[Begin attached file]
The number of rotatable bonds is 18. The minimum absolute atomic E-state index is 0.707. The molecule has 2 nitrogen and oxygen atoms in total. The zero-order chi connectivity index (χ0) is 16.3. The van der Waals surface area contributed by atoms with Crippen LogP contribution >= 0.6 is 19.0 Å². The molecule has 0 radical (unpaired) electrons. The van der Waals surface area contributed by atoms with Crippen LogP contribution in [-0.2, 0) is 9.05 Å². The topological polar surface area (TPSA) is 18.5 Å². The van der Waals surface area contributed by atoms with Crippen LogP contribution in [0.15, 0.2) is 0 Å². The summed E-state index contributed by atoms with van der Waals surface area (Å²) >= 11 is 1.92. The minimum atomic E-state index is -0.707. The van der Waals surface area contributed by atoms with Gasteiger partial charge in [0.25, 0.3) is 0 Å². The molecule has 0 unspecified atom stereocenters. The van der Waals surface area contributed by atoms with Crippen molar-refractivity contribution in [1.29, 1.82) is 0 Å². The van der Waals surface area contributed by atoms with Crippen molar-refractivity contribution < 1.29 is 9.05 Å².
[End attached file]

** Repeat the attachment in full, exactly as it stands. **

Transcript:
The number of rotatable bonds is 18. The minimum absolute atomic E-state index is 0.707. The molecule has 2 nitrogen and oxygen atoms in total. The zero-order chi connectivity index (χ0) is 16.3. The van der Waals surface area contributed by atoms with Crippen LogP contribution >= 0.6 is 19.0 Å². The molecule has 0 radical (unpaired) electrons. The van der Waals surface area contributed by atoms with Crippen LogP contribution in [-0.2, 0) is 9.05 Å². The topological polar surface area (TPSA) is 18.5 Å². The van der Waals surface area contributed by atoms with Crippen LogP contribution in [0.15, 0.2) is 0 Å². The summed E-state index contributed by atoms with van der Waals surface area (Å²) >= 11 is 1.92. The minimum atomic E-state index is -0.707. The van der Waals surface area contributed by atoms with Gasteiger partial charge in [0.25, 0.3) is 0 Å². The molecule has 0 unspecified atom stereocenters. The van der Waals surface area contributed by atoms with Crippen molar-refractivity contribution in [1.29, 1.82) is 0 Å². The van der Waals surface area contributed by atoms with Crippen molar-refractivity contribution < 1.29 is 9.05 Å².